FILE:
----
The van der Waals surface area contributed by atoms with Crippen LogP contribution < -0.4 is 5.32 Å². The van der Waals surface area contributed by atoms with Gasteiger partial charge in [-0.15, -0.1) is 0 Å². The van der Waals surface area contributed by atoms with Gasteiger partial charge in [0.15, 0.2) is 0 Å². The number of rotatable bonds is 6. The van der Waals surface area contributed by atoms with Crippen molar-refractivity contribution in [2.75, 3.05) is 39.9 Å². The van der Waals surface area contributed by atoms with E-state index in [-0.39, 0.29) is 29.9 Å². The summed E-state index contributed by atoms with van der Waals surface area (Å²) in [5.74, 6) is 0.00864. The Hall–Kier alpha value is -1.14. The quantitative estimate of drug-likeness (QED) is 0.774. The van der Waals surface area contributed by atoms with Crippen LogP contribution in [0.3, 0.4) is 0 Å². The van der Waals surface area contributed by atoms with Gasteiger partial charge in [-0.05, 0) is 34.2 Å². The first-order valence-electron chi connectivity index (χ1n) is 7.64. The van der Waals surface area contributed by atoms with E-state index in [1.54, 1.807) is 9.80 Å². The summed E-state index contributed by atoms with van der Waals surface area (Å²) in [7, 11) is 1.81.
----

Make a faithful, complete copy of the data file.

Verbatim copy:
The van der Waals surface area contributed by atoms with Crippen LogP contribution < -0.4 is 5.32 Å². The van der Waals surface area contributed by atoms with Gasteiger partial charge in [-0.15, -0.1) is 0 Å². The van der Waals surface area contributed by atoms with Gasteiger partial charge in [0.15, 0.2) is 0 Å². The number of rotatable bonds is 6. The van der Waals surface area contributed by atoms with Crippen molar-refractivity contribution in [2.75, 3.05) is 39.9 Å². The van der Waals surface area contributed by atoms with E-state index in [-0.39, 0.29) is 29.9 Å². The summed E-state index contributed by atoms with van der Waals surface area (Å²) in [5.74, 6) is 0.00864. The Hall–Kier alpha value is -1.14. The quantitative estimate of drug-likeness (QED) is 0.774. The van der Waals surface area contributed by atoms with Crippen LogP contribution in [0.3, 0.4) is 0 Å². The van der Waals surface area contributed by atoms with Gasteiger partial charge in [-0.05, 0) is 34.2 Å². The first-order valence-electron chi connectivity index (χ1n) is 7.64. The van der Waals surface area contributed by atoms with E-state index in [1.54, 1.807) is 9.80 Å². The summed E-state index contributed by atoms with van der Waals surface area (Å²) in [7, 11) is 1.81.